Trial of the Route of Early Nutritional Support in Critically Ill Adults

Harvey et al for the CALORIES Trial Investigators. NEJM 2014; 371:1673-1684 doi:10.1056/NEJMoa1409860

Clinical Question

  • In critically ill patients, does parenteral nutrition compared with enteral nutrition improve mortality?


  • Open, multi-centre, parallel-group, randomised control trial
  • Intention to treat analysis
  • Patients assigned to enteral or parenteral nutrition using a telephone randomisation system in a 1:1 ratio
    • Allocation balanced by ICU, age, surgical status, and presence/absence of severe malnutrition
  • 90% powered to detect an absolute risk reduction in 30 day mortality of 6.4%
    • calculated 2400 patients required


  • 33 adult general ICUs in England
  • Data collected between June 2011 and March 2014


  • Inclusion: Adults >18 years of age; expected to require nutritional support for > 2 days, starting within 36 hours of admission
  • Exclusion: Not suitable for either enteral or parenteral nutrition; received nutritional support in last 7 days; presence of gastrostomy/jejunostomy; pregnancy
  • 2400 adult patients with unplanned admissions to ICU


  • Parenteral nutrition via a dedicated lumen of a central venous catheter


  • Enteral nutrition via a nasogastric or nasojejunal tube
In both groups, nutrition product used was determined by pre-existing local practice. Energy targets were 25kcal/kg/day in both groups, with the aim of reaching target within 48-72 hours. Nutrition was initiated within 36 hours of admission, and continued exclusively for 5 days unless: the patient was transitioned to exclusive oral feeding, was discharged from ICU or died


  • Primary outcome: All-cause mortality at 30 days. No significant difference
    • 33.1% parenteral group vs. 34.2% enteral group
  • Secondary outcomes:
    • Episodes of vomiting and “clinically significant” hypoglycaemia were greater in the enteral feeding group. “Serious” hypoglycaemia was not different (0.4% vs 0.3%)
    • No statistical difference in the 16 other secondary outcome measures, including:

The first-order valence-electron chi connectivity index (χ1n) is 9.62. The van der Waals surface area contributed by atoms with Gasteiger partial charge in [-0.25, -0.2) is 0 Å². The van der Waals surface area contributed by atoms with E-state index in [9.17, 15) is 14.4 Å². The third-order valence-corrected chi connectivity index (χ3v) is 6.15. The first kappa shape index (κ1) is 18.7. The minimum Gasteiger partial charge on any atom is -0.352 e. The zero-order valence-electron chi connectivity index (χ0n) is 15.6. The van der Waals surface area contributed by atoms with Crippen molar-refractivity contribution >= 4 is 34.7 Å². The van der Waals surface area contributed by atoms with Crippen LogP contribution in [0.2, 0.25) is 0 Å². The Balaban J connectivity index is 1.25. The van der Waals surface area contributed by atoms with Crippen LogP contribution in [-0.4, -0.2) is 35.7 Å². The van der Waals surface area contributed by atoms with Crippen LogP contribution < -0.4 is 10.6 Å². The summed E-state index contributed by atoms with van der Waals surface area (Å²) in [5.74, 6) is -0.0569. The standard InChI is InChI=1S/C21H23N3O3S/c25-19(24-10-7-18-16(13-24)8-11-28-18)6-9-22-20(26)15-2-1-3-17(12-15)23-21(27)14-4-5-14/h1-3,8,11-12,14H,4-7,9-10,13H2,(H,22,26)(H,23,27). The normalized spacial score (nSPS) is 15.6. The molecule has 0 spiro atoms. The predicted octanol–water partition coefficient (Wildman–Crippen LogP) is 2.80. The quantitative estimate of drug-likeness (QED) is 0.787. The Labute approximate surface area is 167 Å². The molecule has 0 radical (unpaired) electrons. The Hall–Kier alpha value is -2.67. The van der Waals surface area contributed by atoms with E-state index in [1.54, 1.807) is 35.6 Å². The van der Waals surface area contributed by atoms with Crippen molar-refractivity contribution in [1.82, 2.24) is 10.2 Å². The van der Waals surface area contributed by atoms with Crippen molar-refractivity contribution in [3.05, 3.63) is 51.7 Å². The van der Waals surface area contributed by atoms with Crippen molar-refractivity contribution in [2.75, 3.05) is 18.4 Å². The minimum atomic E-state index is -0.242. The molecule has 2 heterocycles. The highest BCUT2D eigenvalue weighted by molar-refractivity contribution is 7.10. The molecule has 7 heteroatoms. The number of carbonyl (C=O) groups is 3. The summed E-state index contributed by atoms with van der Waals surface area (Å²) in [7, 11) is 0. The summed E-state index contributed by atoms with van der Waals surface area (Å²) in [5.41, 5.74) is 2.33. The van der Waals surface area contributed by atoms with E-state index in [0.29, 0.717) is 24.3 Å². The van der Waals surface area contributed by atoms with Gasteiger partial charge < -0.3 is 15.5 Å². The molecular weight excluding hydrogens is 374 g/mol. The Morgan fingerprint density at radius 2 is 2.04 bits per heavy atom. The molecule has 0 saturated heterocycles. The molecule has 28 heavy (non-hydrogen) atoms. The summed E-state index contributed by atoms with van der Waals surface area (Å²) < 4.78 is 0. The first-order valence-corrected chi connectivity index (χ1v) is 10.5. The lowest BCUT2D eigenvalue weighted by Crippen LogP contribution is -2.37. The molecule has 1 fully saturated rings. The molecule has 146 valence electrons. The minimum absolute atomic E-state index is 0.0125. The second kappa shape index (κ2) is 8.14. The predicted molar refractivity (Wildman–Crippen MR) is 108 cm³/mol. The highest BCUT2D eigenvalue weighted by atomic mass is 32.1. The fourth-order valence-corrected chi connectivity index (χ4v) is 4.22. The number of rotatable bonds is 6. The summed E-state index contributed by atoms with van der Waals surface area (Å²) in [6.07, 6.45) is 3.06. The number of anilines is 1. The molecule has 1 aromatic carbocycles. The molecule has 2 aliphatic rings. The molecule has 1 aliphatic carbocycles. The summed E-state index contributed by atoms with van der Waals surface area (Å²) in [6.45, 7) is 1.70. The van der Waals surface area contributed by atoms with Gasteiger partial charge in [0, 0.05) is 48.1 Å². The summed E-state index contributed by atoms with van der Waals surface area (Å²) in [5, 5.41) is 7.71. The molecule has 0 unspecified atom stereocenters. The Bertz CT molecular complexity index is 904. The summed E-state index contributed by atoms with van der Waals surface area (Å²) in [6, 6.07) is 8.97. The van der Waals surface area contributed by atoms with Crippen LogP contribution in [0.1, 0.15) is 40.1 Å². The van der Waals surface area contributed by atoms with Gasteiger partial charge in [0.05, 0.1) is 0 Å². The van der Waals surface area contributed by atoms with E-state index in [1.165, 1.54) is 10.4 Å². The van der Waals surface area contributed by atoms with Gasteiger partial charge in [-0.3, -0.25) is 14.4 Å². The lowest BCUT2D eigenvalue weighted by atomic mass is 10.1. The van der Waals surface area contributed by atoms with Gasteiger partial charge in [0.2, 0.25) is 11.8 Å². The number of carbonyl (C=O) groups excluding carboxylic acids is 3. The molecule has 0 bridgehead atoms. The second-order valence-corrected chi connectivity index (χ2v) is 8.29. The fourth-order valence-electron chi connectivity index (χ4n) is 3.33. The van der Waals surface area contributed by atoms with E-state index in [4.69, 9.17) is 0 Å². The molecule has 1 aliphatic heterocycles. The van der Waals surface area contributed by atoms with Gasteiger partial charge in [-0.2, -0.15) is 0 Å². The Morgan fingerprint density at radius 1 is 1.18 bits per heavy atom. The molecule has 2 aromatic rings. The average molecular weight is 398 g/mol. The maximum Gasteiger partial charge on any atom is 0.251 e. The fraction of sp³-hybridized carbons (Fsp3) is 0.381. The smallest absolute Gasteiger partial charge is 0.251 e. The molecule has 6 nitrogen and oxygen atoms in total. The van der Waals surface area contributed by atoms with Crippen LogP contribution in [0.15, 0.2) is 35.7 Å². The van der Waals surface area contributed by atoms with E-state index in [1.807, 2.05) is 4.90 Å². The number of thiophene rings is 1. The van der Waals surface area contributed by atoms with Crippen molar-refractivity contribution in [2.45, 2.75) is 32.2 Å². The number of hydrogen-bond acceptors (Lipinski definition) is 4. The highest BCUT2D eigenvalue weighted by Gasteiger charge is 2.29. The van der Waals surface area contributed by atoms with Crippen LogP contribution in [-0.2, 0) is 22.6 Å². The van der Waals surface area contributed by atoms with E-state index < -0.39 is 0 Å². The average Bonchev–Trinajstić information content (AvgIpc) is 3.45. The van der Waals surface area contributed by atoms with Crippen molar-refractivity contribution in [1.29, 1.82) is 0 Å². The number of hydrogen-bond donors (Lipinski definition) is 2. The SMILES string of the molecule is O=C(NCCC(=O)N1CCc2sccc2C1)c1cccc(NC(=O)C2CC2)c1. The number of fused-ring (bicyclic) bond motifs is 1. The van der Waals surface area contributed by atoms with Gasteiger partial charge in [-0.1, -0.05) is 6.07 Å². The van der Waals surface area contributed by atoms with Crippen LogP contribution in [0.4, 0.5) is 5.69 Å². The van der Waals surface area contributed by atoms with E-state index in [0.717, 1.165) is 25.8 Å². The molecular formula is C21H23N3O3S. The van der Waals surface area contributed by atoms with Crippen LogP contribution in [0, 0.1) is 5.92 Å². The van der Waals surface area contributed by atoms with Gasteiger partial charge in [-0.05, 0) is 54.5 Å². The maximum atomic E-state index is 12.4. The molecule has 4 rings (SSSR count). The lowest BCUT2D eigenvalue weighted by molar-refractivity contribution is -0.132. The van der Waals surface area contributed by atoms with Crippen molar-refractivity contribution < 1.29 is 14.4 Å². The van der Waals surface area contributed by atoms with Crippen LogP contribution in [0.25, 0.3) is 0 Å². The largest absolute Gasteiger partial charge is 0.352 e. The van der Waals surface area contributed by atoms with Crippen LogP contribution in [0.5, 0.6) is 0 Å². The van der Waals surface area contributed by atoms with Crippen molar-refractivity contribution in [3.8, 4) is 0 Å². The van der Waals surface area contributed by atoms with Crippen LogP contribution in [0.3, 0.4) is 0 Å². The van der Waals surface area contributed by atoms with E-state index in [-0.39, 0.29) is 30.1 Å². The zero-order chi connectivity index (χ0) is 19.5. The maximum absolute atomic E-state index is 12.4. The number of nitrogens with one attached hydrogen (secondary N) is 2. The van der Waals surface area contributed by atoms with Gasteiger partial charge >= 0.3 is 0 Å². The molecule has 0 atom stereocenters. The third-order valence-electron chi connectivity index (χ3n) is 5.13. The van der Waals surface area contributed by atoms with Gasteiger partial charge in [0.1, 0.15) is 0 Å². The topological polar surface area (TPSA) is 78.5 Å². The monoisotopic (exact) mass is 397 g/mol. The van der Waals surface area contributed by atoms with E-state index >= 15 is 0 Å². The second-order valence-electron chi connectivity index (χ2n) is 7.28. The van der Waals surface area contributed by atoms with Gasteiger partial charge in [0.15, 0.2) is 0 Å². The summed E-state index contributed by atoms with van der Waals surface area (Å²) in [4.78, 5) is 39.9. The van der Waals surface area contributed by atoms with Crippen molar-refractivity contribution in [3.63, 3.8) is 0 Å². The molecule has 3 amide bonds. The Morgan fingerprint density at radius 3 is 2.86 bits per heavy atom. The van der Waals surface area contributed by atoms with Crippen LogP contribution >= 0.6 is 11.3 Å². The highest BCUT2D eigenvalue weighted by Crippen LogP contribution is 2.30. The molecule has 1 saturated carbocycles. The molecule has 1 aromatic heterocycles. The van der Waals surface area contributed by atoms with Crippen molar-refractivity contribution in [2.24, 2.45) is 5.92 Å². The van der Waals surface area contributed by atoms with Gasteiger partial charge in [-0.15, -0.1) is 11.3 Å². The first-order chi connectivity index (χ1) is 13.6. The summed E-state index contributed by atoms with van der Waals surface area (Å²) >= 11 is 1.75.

• Duration of organ support
      • SOFA scores
      • Treated infectious and non-infectious complications (including aspiration events or pneumonia)
      • ICU and hospital length of stay
      • The duration of survival, and mortality at the time of discharge from the ICU, from the hospital and at 90 days
  • Serious adverse effects were low and similar in both groups (no p values)
    • regurgitation or aspiration (0.2% in parenteral group vs 0.3% in enteral group)
    • pneumothorax (0.1% in both groups)

Authors’ Conclusions

  • Early nutritional support through the parenteral route is neither more harmful nor more beneficial than such support through the enteral route


  • High quality RCT – reported in line with CONSORT criteria
  • Eligibility criteria defined appropriate to the population
  • Randomisation with minimisation to control for sensible key variables
  • Baseline characteristics were well matched with minimal exclusion criteria, meaning that results are applicable to a large percentage of the ICU population
  • Included calories from non-nutritional sources (e.g propofol) in calculations of total calories
  • Minimal loss to follow up
  • Overall mortality is a feasible percentage for ICU population


  • Not blinded – but this is was pragmatic trial and the primary endpoint is not subject to significant bias
  • Crossover occurred in 6.8% in parenteral group and 3.4% in enteral group
  • Caloric targets were not met in the majority of patients in either group, although the total caloric intake was similar (21.3 kcal/kg in parenteral group vs 18.5 kcal/kg in the enteral group). One of the potential advantages of parenteral feeding has been the effective delivery of calorific requirements particularly when early enteral feed cannot be established. If this cannot be achieved in a trial setting, then it is unlikely to be occurring in the context of our daily practice

Non-protocolised selection of nutrition products, monitoring, and titration, reflecting the variety of practice at each participating site. This is not a weakness in the study design as it needed to be generalisable and applicable to the participating ICU’s.

The Bottom Line

  • Early nutritional support through the parenteral route is neither more harmful nor more beneficial than through the enteral route. Enteral feeding does increase episodes of vomiting and hypoglycaemia but with no evidence of harm or nosocomial infection.
  • Daily calorific targets were rarely achieved in this study (< 40% in both groups). This reflects a possible deficiency in our feeding protocols and adherence within UK and highlights the need for this to be addressed.

External Links


Summary author: Dr Nick Jenkins and Dr Mike Ward-Jones on behalf of Portsmouth ICU Journal Club (edited by @stevemathieu75)
Summary date: 6th December 2014
Peer-review editor: @davidslessor

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